14. Rudolf Rassendyll (The Prisoner of Zenda)
15. The Dowager Duchess of Denver (Lord Peter Wimsey)


The answers )
mount_oregano: and let me translate (translate)
Book coverAs you may know, for several years I’ve been translating the medieval Spanish novel of chivalry, Amadis of Gaul, as a blog. I finally finished that this spring.

The novel was written as four “books,” each one the size of a modern novel. I’ve since been working on collecting the translation into books to self-publish, and since the whole thing would run more than a thousand pages, I’m doing it book by book.

Book II of Amadis of Gaul is now available as a
paperback and Kindle ebook at Amazon.

It joins Book I, also available in
paperback and Kindle formats.

Books III and IV are coming soon.

The blog will remain up in case you want to read the book for free, which you’re very welcome to do.

Why would you want to read it? Because this novel is a masterpiece. It inspired a century of best-selling sequels in seven languages and changed the way we think about knights, chivalry, damsels in distress, and courtly life in castles. During the Renaissance, it even led to cosplay!

Most of all, this book drove Don Quixote mad. What will it do to you?

— Sue Burke

mrissa: (Default)

Originally published at Novel Gazing Redux. You can comment here or there.

Review copy provided by Haikasoru Books.

This is one of the weirdest books I’ve read in a long time. The Bamboo, the creatures in it, are described as vampires, but they’re really more grass monsters who eat human carrion. They’re described as scary, but I’m not particularly scared by them so much as baffled by their strange, secretive, hierarchical laws. (For me, this is a feature, not a bug.) And on basically every other page, I’m left saying, “What? What?” (Again, a feature, not a bug.)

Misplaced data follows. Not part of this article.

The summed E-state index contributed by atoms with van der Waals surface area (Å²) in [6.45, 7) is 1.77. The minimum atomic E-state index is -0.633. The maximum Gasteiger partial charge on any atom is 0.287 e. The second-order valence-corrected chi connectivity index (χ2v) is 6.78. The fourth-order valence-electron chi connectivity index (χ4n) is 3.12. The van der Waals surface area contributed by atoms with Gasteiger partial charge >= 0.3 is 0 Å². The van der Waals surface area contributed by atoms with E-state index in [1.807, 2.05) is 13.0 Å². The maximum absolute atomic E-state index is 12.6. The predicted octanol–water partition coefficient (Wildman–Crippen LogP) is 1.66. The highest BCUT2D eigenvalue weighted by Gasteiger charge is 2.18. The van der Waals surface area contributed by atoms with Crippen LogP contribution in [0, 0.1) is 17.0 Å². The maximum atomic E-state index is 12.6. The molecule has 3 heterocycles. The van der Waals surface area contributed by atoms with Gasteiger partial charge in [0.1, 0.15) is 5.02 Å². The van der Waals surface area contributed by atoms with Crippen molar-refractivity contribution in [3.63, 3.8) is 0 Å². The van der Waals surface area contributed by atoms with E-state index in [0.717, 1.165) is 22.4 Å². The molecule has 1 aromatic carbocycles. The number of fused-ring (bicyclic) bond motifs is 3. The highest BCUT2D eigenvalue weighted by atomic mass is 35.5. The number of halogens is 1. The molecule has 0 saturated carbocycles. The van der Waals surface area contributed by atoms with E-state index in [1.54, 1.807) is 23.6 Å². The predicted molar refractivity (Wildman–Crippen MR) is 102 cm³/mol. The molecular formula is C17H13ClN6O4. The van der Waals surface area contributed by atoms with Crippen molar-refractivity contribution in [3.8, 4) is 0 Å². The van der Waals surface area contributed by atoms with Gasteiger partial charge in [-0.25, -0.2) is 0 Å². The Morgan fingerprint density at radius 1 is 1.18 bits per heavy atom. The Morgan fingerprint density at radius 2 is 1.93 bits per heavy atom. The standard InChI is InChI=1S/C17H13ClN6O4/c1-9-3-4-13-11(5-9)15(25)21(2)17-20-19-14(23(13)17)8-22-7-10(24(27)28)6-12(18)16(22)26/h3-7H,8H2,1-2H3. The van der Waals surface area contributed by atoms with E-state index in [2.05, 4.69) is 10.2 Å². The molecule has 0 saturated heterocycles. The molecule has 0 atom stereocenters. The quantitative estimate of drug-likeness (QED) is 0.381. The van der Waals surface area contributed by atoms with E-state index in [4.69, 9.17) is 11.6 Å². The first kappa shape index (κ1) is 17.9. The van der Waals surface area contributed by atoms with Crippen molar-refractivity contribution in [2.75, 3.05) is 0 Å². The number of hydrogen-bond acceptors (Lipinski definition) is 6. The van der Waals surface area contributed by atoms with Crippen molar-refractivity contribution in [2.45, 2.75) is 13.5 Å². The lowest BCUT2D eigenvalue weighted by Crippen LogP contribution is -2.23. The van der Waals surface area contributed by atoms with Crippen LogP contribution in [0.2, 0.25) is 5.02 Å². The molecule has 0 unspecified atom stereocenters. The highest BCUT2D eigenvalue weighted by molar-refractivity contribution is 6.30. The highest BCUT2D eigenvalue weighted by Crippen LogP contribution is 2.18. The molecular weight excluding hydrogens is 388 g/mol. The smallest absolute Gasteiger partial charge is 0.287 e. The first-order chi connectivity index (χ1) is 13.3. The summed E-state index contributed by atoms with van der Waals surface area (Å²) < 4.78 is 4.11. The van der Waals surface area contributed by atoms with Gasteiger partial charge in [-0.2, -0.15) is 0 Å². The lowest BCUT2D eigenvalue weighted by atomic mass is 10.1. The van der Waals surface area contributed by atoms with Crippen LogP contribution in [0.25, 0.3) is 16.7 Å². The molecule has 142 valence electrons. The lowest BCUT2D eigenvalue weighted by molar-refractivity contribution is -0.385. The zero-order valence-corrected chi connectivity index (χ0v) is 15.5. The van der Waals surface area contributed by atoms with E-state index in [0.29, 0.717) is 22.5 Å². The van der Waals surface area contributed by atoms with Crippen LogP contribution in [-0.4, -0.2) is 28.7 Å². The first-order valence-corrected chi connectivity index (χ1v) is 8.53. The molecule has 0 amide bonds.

There are three sections varying widely in time, with different protagonists. Even within the sections, the timeline swings wildly, spending pages on a conversation translated lovingly to attempt to show what level of formality the Japanese conversation used (oh, a losing battle) and then going over forty years in a single line. I would say that it’s full of plot twists, but that sounds very linear, very straightforward, as though things are following one upon another with logic–it is full of plot twists the way the dream you are trying to remember from two nights ago is full of plot twists. “And then you what? Why? Okay.”

And then the grass monster reached the end of their life and exploded into flowers. What? Okay. No, different section, they ate someone who they thought was abusing a prostitute. What? Okay. If that’s not okay with you, you should probably move along, because that’s what there is here, a whole lot of angst and monsters and randomness, and some of you are saying, gosh, no thanks, and some of you are saying, sign me on up.